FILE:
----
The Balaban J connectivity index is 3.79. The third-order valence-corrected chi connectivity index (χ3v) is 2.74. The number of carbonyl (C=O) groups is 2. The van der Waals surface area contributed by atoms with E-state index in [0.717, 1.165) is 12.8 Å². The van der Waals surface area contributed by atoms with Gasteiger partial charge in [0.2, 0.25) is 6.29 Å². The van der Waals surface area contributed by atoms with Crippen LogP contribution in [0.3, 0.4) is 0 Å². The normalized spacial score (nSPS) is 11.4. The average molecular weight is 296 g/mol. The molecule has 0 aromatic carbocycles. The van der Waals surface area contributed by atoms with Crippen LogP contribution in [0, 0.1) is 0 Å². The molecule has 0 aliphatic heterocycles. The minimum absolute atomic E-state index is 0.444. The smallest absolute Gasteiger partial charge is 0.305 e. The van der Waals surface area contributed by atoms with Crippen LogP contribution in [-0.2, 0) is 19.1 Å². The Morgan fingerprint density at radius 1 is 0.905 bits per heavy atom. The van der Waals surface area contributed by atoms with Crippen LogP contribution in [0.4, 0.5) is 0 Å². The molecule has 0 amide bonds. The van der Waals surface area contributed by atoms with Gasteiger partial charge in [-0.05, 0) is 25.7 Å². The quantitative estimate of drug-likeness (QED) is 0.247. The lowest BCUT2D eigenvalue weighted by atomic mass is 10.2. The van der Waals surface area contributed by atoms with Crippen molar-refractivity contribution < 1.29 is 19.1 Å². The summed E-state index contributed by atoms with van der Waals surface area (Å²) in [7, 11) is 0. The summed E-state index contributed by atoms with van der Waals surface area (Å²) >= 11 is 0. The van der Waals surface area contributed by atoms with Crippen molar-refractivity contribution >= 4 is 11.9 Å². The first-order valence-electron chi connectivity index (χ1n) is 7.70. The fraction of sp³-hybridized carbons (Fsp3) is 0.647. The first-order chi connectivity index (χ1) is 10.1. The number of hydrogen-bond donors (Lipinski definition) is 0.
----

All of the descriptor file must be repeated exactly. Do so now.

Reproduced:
The Balaban J connectivity index is 3.79. The third-order valence-corrected chi connectivity index (χ3v) is 2.74. The number of carbonyl (C=O) groups is 2. The van der Waals surface area contributed by atoms with E-state index in [0.717, 1.165) is 12.8 Å². The van der Waals surface area contributed by atoms with Gasteiger partial charge in [0.2, 0.25) is 6.29 Å². The van der Waals surface area contributed by atoms with Crippen LogP contribution in [0.3, 0.4) is 0 Å². The normalized spacial score (nSPS) is 11.4. The average molecular weight is 296 g/mol. The molecule has 0 aromatic carbocycles. The van der Waals surface area contributed by atoms with Crippen LogP contribution in [0, 0.1) is 0 Å². The molecule has 0 aliphatic heterocycles. The minimum absolute atomic E-state index is 0.444. The smallest absolute Gasteiger partial charge is 0.305 e. The van der Waals surface area contributed by atoms with Crippen LogP contribution in [-0.2, 0) is 19.1 Å². The Morgan fingerprint density at radius 1 is 0.905 bits per heavy atom. The van der Waals surface area contributed by atoms with Crippen LogP contribution in [0.4, 0.5) is 0 Å². The molecule has 0 amide bonds. The van der Waals surface area contributed by atoms with Gasteiger partial charge in [-0.05, 0) is 25.7 Å². The quantitative estimate of drug-likeness (QED) is 0.247. The lowest BCUT2D eigenvalue weighted by atomic mass is 10.2. The van der Waals surface area contributed by atoms with Crippen molar-refractivity contribution < 1.29 is 19.1 Å². The summed E-state index contributed by atoms with van der Waals surface area (Å²) in [7, 11) is 0. The summed E-state index contributed by atoms with van der Waals surface area (Å²) >= 11 is 0. The van der Waals surface area contributed by atoms with Crippen molar-refractivity contribution >= 4 is 11.9 Å². The first-order valence-electron chi connectivity index (χ1n) is 7.70. The fraction of sp³-hybridized carbons (Fsp3) is 0.647. The first-order chi connectivity index (χ1) is 10.1. The number of hydrogen-bond donors (Lipinski definition) is 0.